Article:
An EU-funded research project is shining a spotlight on the benefits, risks and quality of botanicals.
A consortium of international research groups worked with botanists from the University of Veterinary Medicine, Vienna to investigate whether botanicals available as drops, capsules, lozenges, tablets and pills, for example, truly deliver on what they promise. The PlantLIBRA research project was kicked off in 2010 and ends in May this year. The wrap-up event will be held from May 12 to 14 in Vienna.
The 25 nations involved in the “PlantLIBRA” research project all pursued the same goal: to record the benefits and risks of botanicals and test the quality of the products available on the market. The experts involved also compiled a database that will make it easier for the European Food Safety Authority (EFSA) and other national authorities to assess botanicals.
Testing potency and toxicity
Botanicals, available as capsules, lozenges, tablets, pills and other similar dosage forms, are legally defined as foodstuffs and therefore subject to less stringent regulations than pharmaceuticals. Whether they offer any benefits, or may even pose risks, to consumers is the subject of the EU project that investigated a range of selected samples.
“Whether a product actually contains the plant advertised on the package has not been tested in many cases. And it often takes a liability suit before we find out whether the active ingredients in a botanical product are effective or perhaps even poisonous,” reports workpackage leader and Professor Emeritus at the Vetmeduni Vienna, Chlodwig Franz.“ The goal of this EU project was to shed light on this grey area.”
Methods developed to test products
Botanists from the Institute of Animal Nutrition and Functional Plant Compounds developed methods for investigating the quality of the products. They also established DNA analysis techniques that allow the exact identity of the plants used.
European products exceeded expectations
The researchers examined different products from all over Europe that contained passion flower, devil’s claw, melissa, chamomile, valerian, calendula and ribwort. According to researcher Silvia Sponza: “All the European products we examined, including teas, pills, drops, powders and ointments, did in fact contain what was listed on the packaging. And the quality of the active ingredients was even on par with the quality standards that apply to pharmaceuticals.”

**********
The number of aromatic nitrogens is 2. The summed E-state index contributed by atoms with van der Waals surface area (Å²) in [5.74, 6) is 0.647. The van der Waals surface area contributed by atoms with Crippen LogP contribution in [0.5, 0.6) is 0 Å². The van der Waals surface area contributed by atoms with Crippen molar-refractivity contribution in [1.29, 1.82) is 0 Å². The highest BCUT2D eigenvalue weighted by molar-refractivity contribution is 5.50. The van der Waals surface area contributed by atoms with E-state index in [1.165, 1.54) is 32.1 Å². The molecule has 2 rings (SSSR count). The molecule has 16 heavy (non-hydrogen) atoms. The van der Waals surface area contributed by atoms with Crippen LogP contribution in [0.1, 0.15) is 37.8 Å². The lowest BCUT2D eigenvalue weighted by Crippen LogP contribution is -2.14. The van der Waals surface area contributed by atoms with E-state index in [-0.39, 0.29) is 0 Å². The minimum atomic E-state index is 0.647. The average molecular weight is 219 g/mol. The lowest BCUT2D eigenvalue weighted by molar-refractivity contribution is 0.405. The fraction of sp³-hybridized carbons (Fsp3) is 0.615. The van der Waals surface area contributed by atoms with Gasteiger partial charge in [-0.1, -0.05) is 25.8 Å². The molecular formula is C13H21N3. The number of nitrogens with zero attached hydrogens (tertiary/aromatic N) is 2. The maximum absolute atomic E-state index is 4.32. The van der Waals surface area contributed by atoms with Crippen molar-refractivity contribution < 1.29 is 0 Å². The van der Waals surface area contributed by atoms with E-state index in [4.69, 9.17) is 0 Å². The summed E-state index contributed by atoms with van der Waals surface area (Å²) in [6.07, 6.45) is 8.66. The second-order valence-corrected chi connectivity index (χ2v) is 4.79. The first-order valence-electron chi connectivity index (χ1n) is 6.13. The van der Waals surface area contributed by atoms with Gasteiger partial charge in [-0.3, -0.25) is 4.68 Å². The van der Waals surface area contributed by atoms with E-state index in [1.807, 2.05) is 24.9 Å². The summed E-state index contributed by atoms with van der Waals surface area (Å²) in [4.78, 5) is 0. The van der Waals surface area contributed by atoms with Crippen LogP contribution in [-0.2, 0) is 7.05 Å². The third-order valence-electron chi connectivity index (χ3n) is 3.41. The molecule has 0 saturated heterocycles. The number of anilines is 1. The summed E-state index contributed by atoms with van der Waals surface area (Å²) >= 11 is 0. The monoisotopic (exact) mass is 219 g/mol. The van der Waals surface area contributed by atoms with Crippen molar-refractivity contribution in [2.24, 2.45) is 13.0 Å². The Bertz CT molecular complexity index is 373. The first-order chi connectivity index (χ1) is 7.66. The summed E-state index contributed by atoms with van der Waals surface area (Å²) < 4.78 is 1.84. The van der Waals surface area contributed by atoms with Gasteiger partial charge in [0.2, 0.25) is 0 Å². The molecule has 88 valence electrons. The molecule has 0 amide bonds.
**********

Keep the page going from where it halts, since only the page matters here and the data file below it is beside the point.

The scientists also drew up a list of analysis laboratories in Europe, an important resource for the industry. This will make it much easier for botanicals manufacturers to select the right lab to run analyses on their products.
Interviews with experts
The PlantLIBRA final conference will be held in Vienna from May 12 to 14. Study research partners and representatives from the industry will be in attendance. Professor Chlodwig Franz and his colleagues will be available during the event at the Hotel Stefanie (Taborstraße 12, 1020 Vienna) for interviews.
Prof. Chlodwig Franz
T +43 664 1608363
Location of the Conference:
Programm der Konferenz: https://plantlibra2014.icc.or.at/programme
Wissenschaftskommunikation / Public Relations
T +43 1 25077 1153
About the University of Veterinary Medicine, Vienna
The University of Veterinary Medicine, Vienna in Austria is one of the leading academic and research institutions in the field of Veterinary Sciences in Europe. About 1,200 employees and 2,300 students work on the campus in the north of Vienna which also houses five university clinics and various research sites. Outside of Vienna the university operates Teaching and Research Farms. http://www.vetmeduni.ac.at
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